Anya Taylor-Joy and Olivia Cooke are ‘Thoroughbreds’ on Hulu

The rich are different from us. Thoroughbreds (2018) plays on this difference in ways you may not expect.

Olivia Cooke and Anya Taylor-Joy star as Amanda and Lily, estranged childhood friends who reconnect after Amanda becomes something of a pariah in their affluent circle after a particular act of violence at school. Lily is essentially hired to be Amanda’s friend.

Amanda is an odd duck to say the least. Her deadpan candor and blasé attitude make her peers uncomfortable. As she confesses to Lily, she has no feelings and models her emotional reactions on the social cues of peers and parents. Lily, at first glance, is a Cinderella in a gilded prison created by her creepy stepfather (Paul Sparks as a cold, sleazy power player). It looks as if this budding sociopath is ready to pull golden child Lily into her darkness but instead Lily pushes Amanda to drop her smiling mask and let her true self show. More than liberating, it is disturbingly revealing.

It plays like Peter Jackson’s Heavenly Creatures relocated to the dispassionate culture of Connecticut upper class affluence and directed at a dreamy remove. Writer/director Cory Finley brings a tidy balance to the imagery that emphasizes the order of this world of formal facades and social impressions. There’s a crispness to the scenes and a brittle atmosphere that Lily takes pains not to snap until Amanda’s arrival. Our golden girl, of course, has her own issues. She just hides them better.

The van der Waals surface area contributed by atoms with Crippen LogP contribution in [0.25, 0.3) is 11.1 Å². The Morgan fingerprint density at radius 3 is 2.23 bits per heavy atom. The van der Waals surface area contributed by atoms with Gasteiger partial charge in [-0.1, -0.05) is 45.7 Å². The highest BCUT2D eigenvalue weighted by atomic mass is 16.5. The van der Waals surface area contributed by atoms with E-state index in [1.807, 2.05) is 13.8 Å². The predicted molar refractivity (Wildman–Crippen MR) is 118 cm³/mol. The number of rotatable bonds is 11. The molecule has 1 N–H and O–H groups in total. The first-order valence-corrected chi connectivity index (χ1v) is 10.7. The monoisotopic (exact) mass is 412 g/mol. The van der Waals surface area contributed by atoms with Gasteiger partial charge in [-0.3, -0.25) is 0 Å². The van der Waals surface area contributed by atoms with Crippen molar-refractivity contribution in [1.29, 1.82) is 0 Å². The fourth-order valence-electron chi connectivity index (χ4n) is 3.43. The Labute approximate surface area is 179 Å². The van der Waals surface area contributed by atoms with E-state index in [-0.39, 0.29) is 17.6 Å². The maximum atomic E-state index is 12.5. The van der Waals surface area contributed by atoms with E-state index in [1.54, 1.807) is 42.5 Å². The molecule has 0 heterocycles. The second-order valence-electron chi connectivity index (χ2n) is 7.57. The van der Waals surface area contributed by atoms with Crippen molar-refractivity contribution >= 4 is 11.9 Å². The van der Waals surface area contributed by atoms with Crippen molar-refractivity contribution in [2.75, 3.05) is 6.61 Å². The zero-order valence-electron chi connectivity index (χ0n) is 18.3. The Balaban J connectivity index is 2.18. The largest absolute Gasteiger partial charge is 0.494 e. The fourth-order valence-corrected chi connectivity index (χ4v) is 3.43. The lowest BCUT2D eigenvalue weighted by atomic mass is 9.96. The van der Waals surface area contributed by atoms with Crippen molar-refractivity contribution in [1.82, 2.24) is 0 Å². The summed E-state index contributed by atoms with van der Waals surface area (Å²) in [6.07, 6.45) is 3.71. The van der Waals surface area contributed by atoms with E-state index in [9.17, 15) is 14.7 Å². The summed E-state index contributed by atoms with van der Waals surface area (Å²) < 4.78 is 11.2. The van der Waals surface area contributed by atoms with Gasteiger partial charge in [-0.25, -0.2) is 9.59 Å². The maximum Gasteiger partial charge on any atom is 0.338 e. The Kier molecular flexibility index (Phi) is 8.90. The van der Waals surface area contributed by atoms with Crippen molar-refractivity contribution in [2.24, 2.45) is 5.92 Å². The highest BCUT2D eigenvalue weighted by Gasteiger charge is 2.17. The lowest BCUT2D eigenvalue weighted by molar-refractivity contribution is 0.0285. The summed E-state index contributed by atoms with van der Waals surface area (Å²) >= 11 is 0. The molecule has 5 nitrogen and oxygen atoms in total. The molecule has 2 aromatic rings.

It’s a highly controlled film about control, which makes the introduction of Anton Yelchin’s scruffy drug dealer to the children of wealth all the more welcome (it’s the last role he completed before his untimely death in 2016). Sure he’s a born patsy but under his stoner braggadocio is an innocent out of his depth in a culture of calculating rich kids.

Thoroughbreds takes an interesting tack on cinematic sociopathy and offers unexpected dimensions to its teenage characters. Best laid plans and all, it still manages to offer a surprise that, if not narratively convincing, adds a touching act of sacrifice to the cool, darkly witty drama.

There’s a wicked little satire under the cultivated surfaces and carefully groomed front, while the chilly alienation elevates this teen killer thriller with a mix of psychological drama and cool neo-noir. It’s a miniature that favors carefully crafted atmosphere and psychological intensity over murder mystery logic. The perfect crime isn’t nearly as important as the perfect presentation.

It earned a Film Independent Spirit Award nomination for best first screenplay.

Rated R

Streams for a limited time on Hulu

Also on Blu-ray and DVD and on SVOD through Amazon Video, iTunes, GooglePlay, Vudu and/or other services. Availability may vary by service.
Thoroughbreds [Blu-ray]
Thoroughbreds [DVD]

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Sean Axmaker is a Seattle film critic and writer. He writes the weekly newspaper column Stream On Demand and the companion website, and his work appears at RogerEbert.com, Turner Classic Movies online, The Film Noir Foundation, and Parallax View.

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